As shown in Fig 4, TRAIL induction activity is different between curdlan and AP-PG in the cell-type dependent manner. Two major receptors for β-glucans consisting of β-(1,3)-linked main chains have been identified. One is CR3 (complement receptor 3; also called Mac-1, integrin αM β2) consisting of CD11b and CD18 [32, 33], and the other is dectin-1 (dendritic cell-associated C-type lectin-1) . Previous report has demonstrated that both soluble and particulate β-glucans are able to bind to dectin-1, but dectin-1 mediated signaling pathway is not activated by soluble β-glucans [34, 35]. Curdlan is a particulate β-glucan [35, 36], whereas AP-PG is water soluble [8, 9]. Futher, it has been reported that AP-PG does not exhibit binding activity to dectin-1 , while curdlan is known to be an agonist for dectin-1 and is recognized by dectin-1 [38, 39]. The results of our preliminary experiments using antagonistic antibodies against CR3 and dectin-1 showed that the TRAIL induction after stimulation with AP-PG is mainly dependent on CR3. However, the results of gene knockdown experiments using siRNAs specifically silencing CR3 and dectin-1 indicated that not only CR3 but also dectin-1 knockdown strongly inhibited TRAIL induction after stimulation with AP-PG (data not shown). These observations may suggest that difference in dectin-1 binding affinities between curdlan and AP-PG is related in the differences in the induction efficiency of TRAIL, and the crosstalk of CR3 and dectin-1 signaling pathway would be important for the induction of TRAIL.
It is not clarified what factor(s) is/are involved in TRAIL induction after stimulation with AP-PG. A previous report demonstrated that CD11b which is known to be a subunit of CR3 responsible for the recognition of β-glucans  is related in TRAIL induction through activation of NF-κB . This may suggest that activation of NF-κB is thought to be involved in TRAIL induction after stimulation with AP-PG. However, activation of NF-κB is also related in induction of TNF-α . Stimulation with LPS is known to activate NF-κB through activation of TLR4-mediated signaling pathway . As shown in Fig 1E and 1F, both AP-PG and LPS stimulations significantly induce TRAIL in RAW264.7 cells, on the other hand, induction of TNF-α after stimulation with AP-PG is apparently weaker than that of LPS. Molecular mechanism for these different induction patterns of death ligands between AP-PG and LPS still remains unclear. Selectivity of NF-κB subunits activated after stimulation with AP-PG might be involved in this effective induction of TRAIL .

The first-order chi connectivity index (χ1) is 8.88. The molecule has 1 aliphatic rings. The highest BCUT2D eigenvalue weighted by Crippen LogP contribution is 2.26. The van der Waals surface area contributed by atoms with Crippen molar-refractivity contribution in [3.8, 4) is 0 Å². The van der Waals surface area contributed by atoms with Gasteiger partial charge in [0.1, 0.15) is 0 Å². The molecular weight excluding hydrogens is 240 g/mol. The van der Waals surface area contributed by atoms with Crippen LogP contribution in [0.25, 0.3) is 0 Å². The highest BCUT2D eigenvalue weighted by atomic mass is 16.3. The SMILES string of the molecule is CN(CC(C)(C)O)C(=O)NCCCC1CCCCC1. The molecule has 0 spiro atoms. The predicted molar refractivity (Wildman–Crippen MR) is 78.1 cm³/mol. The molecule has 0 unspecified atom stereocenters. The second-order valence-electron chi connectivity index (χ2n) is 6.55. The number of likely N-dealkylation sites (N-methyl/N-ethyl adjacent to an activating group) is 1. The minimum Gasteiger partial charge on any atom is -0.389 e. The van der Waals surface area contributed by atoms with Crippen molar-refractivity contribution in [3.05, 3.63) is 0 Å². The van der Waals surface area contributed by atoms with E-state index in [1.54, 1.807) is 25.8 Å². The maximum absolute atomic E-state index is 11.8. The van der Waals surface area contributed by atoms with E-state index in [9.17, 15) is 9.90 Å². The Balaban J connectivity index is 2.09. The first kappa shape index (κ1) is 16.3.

Thus far, we demonstrated that stimulation with AP-PG effectively induces TRAIL in macrophages. Here, we propose a possibility that TRAIL induced in macrophages after the stimulation with AP-PG is involved in the anti-tumor activity of AP-PG. Originally, TRAIL was discovered as a cytokine which induces apoptosis in transformed cells, but not in most types of untransformed cells . However, TRAIL functions are not restricted to tumor killing in mammals. Previously, the importance of TRAIL in the suppression of autoimmune lymphocyte activity has been demonstrated [44, 45]. In addition, a previous study using recombinant TRAIL demonstrated that activation of the TRAIL-mediated signaling pathway is effective in the treatment of autoimmune encephalomyelitis . Efficacy to experimental autoimmune encephalomyelitis was also reported for zymosan, a β-glucan derived from the yeast cell wall . Therefore, induction of TRAIL after stimulation with β-glucans may be involved in the molecular mechanisms that exhibit efficacy to experimental autoimmune encephalomyelitis. The A. pullulans-cultured fluid containing AP-PG as a main component is consumed as a food supplement. It is not clarified whether orally administered AP-PG exhibits TRAIL induction activity for macrophages localized in small intestine and other organs. A previous report demonstrated that orally administered β-glucan is able to activate lymphocytes localized in Peyer's patch . In addition, effects of orally administered β-glucan for activation of alveolar macrophages have been reported . Therefore, there is a possibility that orally administered AP-PG exhibits activation of immune system including NK cell activity through TRAIL induction. Further investigations are required to understand the significance of the TRAIL induction after stimulation with β-glucans including AP-PG
Materials and Methods
Cell culture and preparation of the purified β-glucan produced by A. pullulans
The RAW264.7 (ATCC TIB-71)  and THP-1 cells (ATCC TIB-202)  were grown and maintained in RPMI 1640 medium supplemented with 10% fetal bovine serum, 100 U/ml penicillin, 100 mg/ml streptomycin; and Mono Mac 6 cells (DSMZ ACC 124)  were cultured in RPMI1640 medium supplemented with 10% fetal bovine serum, 100 U/ml penicillin, 100 mg/ml streptomycin, 1% non-essential amino acids (Life Technologies), and 1% OPI media supplement (Sigma-Aldrich). These cells were grown at 37°C in 5% CO2 in a humidified incubator. To differentiate THP-1 cells into macrophages, THP-1 cells were treated with phorbol-12-myristate-13-acetate (PMA) at the concentration of 100 nM for 72 hours. The cells were incubated in growth medium without PMA for an additional 24 hours, and used in the study. Normal human monocytes were purchased from commercially available products (Promocell, Heidelberg, Germany). The cells were differentiated into macrophages using a commercially available medium (M1-Macrophage Generation Medium DXF; Promocell) in accordance with the manufacturer's protocol, and used in the study. The procedure for preparation of the purified AP-PG from A. pullulans cultured fluid was described elsewhere . Curdlan derived from Alcaligenes faecalis was obtained from commercially available products (Sigma-Aldrich).